Here I am again at 5:15 am, an hour later than I first woke up. This has become a regular wake up call and I can’t get back to sleep. What am I thinking? Why can’t I stop thinking?
These are the words going through my mind today – a song from Sweet Honey in the Rock.
I don’t know how my mother walked her trouble down
I don’t know how my father stood his ground
I don’t know how my people survive slavery
I do remember, that’s why I believe
I don’t know how the rivers overflow their banks
I don’t know how the snow falls and covers the ground
I don’t know how the hurricane sweeps through the land
Every now and then
Standing in a rainstorm, I believe
I don’t know how the angels woke me up this morning soon
I don’t know how the blood still runs thru my veins
I don’t know how I rate to run another day
Standing in a rainstorm, I believe
My God calls to me in the morning dew
The power of the universe knows my name
Gave me a song to sing and sent me on my way
Raise my voice for justice, I believe
It started with the death of George Floyd. And the eruption of anger. The marches. The violence. And the spread of these protests all over the world.
I have been through this before in the 60’s civil rights movement with Dr. Martin Luther King and the relentless demonstrations and push back, and finally the killing of Dr. King. White students and activists from the north going south to sign up black voters. The federal government finally weighing in to open up schools and begin to dismantle the systematic racism in the segregation system that kept black people out of the mainstream promise of equality, and the possibility of a good life. That opened the door – but only a crack. It was a beginning. It was almost 50 years later that a black president was elected. Twice. The door opened another crack, a little bit wider but so did the strength of those holding the door. The opposition almost shut down the president’s ability to get legislation passed that would guarantee health care for all. “Too expensive. Communist.”
Old fears were not old, they were and are still alive and well, hiding in the system. 2020 and COVID 19, a worldwide pandemic began to lift the veil of oppression that kept an economic system alive and well, mostly benefiting the rich. Slavery under a different guise. And not only people of colour and minority groups. All of us slaves to the system. Until it became apparent it was not working for all. Not even for many. It had gotten out of control. And the death of another black man, blatant, on camera, 9 minutes of smug pressure on George Floyds neck as he was saying, “I Can’t Breathe”.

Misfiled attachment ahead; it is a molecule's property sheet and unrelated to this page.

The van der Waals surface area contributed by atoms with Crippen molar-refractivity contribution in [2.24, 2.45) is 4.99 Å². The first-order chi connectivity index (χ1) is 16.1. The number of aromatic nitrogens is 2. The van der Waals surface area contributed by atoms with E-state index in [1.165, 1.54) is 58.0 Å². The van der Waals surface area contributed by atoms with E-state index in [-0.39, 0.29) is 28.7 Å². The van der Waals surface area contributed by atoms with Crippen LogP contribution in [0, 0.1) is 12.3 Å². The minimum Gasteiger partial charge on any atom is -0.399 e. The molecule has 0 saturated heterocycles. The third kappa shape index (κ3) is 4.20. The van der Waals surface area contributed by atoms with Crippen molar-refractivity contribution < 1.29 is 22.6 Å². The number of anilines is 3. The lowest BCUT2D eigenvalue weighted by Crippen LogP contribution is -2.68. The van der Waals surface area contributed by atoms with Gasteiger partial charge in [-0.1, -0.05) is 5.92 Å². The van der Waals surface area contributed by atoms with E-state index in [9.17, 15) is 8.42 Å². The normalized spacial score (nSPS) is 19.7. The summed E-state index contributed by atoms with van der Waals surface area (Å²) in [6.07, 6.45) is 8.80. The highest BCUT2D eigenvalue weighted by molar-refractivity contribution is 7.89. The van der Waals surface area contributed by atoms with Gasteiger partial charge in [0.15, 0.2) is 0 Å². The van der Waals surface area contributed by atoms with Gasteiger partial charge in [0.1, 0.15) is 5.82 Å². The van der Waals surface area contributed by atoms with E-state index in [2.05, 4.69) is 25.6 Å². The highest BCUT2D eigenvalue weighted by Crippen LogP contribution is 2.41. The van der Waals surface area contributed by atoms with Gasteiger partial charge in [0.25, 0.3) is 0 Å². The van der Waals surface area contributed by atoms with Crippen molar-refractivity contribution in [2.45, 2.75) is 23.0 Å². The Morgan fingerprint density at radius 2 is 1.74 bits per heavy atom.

Very quickly we became aware that these words were our words. Those who seek equality and justice. We can’t breathe. We can’t breathe in this system of oppression and violence. Not just oppressed people (indigenous people, blacks, minority groups, poor people) but many of us privileged people–white people of privilege–woke up to the fact that the time has come, the opportunity is here to right the wrongs, expose the racism, and change the world.
Powerful voices. Young voices. And some Christian voices. At a Spiritual Nurture meeting Monday night, they showed a 23-minute sermon, The Cross and the Lynching Tree, by Rev. Otis Moss. https://www.youtube.com/watch?v=l6985UG0Z3k&feature=youtu.be My reaction was, “The white church is so tame.” Where is our passion? Where is the Spirit? We are in the season of the Spirit. I am involved in three groups at the church and they are all about connecting with God, each other and our soul. I get it. We need to find the voice of the Spirit speaking in our heart. But we seem to be blind and deaf. The voice is loud and clear. The agenda is obvious. But we struggle to see and hear. Who said that 2000 years ago? Most of us white people at Spiritual Nurture Monday night were at a loss as to how we can be involved. What can we do? Wake up now. Listen now. Act now.
Another Pentecost sermon (https://episcopalchurch.org/posts/publicaffairs/presiding-bishop-michael-currys-pentecost-sermon-live-streamed-service) by Bishop Michael Curry at the Washington National Cathedral was about the pandemic of selfishness that has infected human nature. In the Bishop’s words, “…this pandemic is not of the viral kind, but of the spiritual kind. It is a pandemic of the human spirit, when our lives are focused on ourselves, when the self becomes the center of the world and of the universe. It is a pandemic of self-centeredness. And it may be even more destructive than a virus. This pandemic of self-centeredness, if you will, has been the root cause of every humanly created evil that has ever hurt or harmed any child of God or even the earth itself.”
Will we have a sustained response to address inequality this time? Can we open that door all the way to freedom and equality? There is a new energy. There already has been a quick response with local governments promising reform for the police system. But what about an attitude adjustment for all of us? Repentance for our own self-centeredness? In the first civil rights movement it was necessary for white people to march and act along side black brothers and sisters to get things done. White lives also matter here, not in opposition to black lives but in support of black lives–in support of indigenous lives. We need to share our world and use our power to invite others into our privileged world. We can do this.
That’s what I was thinking at 5:15 this morning. Now I have said it out loud. But I can’t go back to sleep. There is another day and it is not all about me. The power of the universe knows my name. Your name too. And gives us a song to sing, a task to do, a call to fulfill. The Spirit is moving, and we let it move us.
This is not a victory dance. This is going to be a long and unpleasant experience, but we are not alone. We do not have to be alone.